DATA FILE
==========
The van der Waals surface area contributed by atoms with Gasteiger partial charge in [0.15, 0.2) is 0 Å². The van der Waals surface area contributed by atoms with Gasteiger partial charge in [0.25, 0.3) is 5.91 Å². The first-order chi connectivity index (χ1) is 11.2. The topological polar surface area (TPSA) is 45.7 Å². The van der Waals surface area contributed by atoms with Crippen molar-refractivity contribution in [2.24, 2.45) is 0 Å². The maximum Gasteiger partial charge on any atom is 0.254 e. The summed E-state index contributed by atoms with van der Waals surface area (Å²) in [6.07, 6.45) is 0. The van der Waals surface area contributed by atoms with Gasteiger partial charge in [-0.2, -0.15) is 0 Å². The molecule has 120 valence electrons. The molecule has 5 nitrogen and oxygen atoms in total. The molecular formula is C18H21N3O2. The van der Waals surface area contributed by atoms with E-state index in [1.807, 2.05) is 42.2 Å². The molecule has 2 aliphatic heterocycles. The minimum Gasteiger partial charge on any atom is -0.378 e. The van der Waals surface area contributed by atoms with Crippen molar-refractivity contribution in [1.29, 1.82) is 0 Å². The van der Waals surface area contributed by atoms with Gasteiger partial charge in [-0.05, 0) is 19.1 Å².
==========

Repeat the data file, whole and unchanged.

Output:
The van der Waals surface area contributed by atoms with Gasteiger partial charge in [0.15, 0.2) is 0 Å². The van der Waals surface area contributed by atoms with Gasteiger partial charge in [0.25, 0.3) is 5.91 Å². The first-order chi connectivity index (χ1) is 11.2. The topological polar surface area (TPSA) is 45.7 Å². The van der Waals surface area contributed by atoms with Crippen molar-refractivity contribution in [2.24, 2.45) is 0 Å². The maximum Gasteiger partial charge on any atom is 0.254 e. The summed E-state index contributed by atoms with van der Waals surface area (Å²) in [6.07, 6.45) is 0. The van der Waals surface area contributed by atoms with Gasteiger partial charge in [-0.2, -0.15) is 0 Å². The molecule has 120 valence electrons. The molecule has 5 nitrogen and oxygen atoms in total. The molecular formula is C18H21N3O2. The van der Waals surface area contributed by atoms with E-state index in [1.807, 2.05) is 42.2 Å². The molecule has 2 aliphatic heterocycles. The minimum Gasteiger partial charge on any atom is -0.378 e. The van der Waals surface area contributed by atoms with Crippen molar-refractivity contribution in [1.29, 1.82) is 0 Å². The van der Waals surface area contributed by atoms with Gasteiger partial charge in [-0.05, 0) is 19.1 Å².